So Shall We Passby Michael Barrera
In Wharton, Texas, a rural and dilapidated town where cotton once made kings out of paupers, Jacob's mental health is rapidly deteriorating. He has to cope
Seventeen-year-old Jacob is well aware of the commandment "Honor thy father and mother." But his mother has been dead for a year, and in order to protect his sister and himself, Jacob plans to kill his father.
In Wharton, Texas, a rural and dilapidated town where cotton once made kings out of paupers, Jacob's mental health is rapidly deteriorating. He has to cope with the death of his mother, the responsibility of raising a younger sibling, and a deranged father who breeds ferocious fighting pit bulls and deals drug, all from the once-functioning and prosperous family farm. Jacob struggles to preserve his sister's naïve worldview while searching for meaning and hope in the dismal circumstances that surround him.
When intense supernatural visions begin to cripple Jacob's ability to live productively, desperation consumes him. Killing his father seems to be the only salvation from his rapidly crumbling world.
A literary sketch of a failed moral calculus and madness at its inception, So Shall We Pass explores the ways in which an adolescent such as Jacob responds to the often overwhelming energies of life.
- iUniverse, Incorporated
- Publication date:
- Product dimensions:
- 5.00(w) x 8.00(h) x 0.41(d)
Most Helpful Customer Reviews
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I actually read this book as a .pdf when it was forwarded to me from a friend who knew the author. (Apparently, he was mass-mailing digital copies of this book before it was published.) Anyway, it was outrageously good. I had no intention of even starting to read a new novel, but it pulled me in and I ended up reading it all in one sitting. It is short enough to get through very quickly, and it really takes you on a crazy trip. Even though I read it online, I still want a copy of my own.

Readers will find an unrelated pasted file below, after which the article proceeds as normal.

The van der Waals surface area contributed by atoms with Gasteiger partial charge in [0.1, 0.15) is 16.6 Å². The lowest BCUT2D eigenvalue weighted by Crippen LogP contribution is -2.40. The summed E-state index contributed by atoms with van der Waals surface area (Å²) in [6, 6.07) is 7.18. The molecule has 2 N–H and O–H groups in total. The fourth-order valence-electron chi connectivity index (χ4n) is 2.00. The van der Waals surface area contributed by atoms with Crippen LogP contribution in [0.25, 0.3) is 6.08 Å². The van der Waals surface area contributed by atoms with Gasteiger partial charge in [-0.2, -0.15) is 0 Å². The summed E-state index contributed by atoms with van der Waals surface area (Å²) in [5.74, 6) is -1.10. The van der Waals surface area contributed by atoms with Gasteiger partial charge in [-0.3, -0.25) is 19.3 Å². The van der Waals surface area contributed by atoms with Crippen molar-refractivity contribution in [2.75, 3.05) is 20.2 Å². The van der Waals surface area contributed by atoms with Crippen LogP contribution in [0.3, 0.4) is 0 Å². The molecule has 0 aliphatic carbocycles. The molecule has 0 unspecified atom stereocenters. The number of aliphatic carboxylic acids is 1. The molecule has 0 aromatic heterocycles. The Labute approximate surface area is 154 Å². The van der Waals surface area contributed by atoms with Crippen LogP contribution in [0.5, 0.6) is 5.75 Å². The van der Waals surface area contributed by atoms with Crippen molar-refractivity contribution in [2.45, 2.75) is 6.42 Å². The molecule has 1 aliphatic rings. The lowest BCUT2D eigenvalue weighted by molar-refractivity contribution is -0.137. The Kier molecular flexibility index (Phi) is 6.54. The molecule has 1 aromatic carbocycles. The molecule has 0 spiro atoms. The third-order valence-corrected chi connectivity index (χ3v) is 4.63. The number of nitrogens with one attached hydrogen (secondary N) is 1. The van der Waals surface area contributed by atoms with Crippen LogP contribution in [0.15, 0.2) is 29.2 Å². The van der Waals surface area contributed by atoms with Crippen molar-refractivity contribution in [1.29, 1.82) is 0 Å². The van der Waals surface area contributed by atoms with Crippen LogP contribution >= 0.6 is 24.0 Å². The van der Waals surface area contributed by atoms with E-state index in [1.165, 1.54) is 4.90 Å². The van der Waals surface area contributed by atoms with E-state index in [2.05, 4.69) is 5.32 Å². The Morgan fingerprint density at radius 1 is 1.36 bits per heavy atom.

This book was artistic, deep, sophisticated, and inspired a substantial amount of thought and reflection. This one is going to live with me. It's totally unbelievable that this the author's first published piece of literature. While it has a definite darkness to it, there is also a great deal of hope. The book is unsettling, but realistic in its depravity, and one can completely relate to the crazy thoughts the main character has while he struggles to understand the world he is growing up in, all the while fighting to prevent his baby sister from seeing what he has seen. The landscape, the scenes, and the characters inner struggles were vividly painted, and completely realistic and believable. In its written form, this short novel nonetheless presents the kind of picturesque Texas imagery from No Country for Old Men- similar psychological questions asked, but nowhere near the level of blood and violence (which I appreciated) While a quick read, it similarly has the sort of lasting and vivid imagery you'd expect from a Steinbeck, and definitely lingers in your mind long after you put it down. This one is a find- Check it out before everyone else does.
Good read. As someone from Texas, I can tell you that the descriptions of the Texas heat are probably the best I've ever read.
Something like watching a movie. The writing really was excellent though. This is the kind of book I'd want to read again.
Dark and desolate, but actually uplifting in a weird way. There was something about the whole story that actually made me feel good for Jacob. It wasn't as dark as some people here made it sound. I think there is definitely a positive way to interpret the story. All around good story with writing that made it fun to read. I've never felt so connected with a character.
Barrera makes my question my own understanding of good and evil, beautiful and ugly, and my own self versus the world.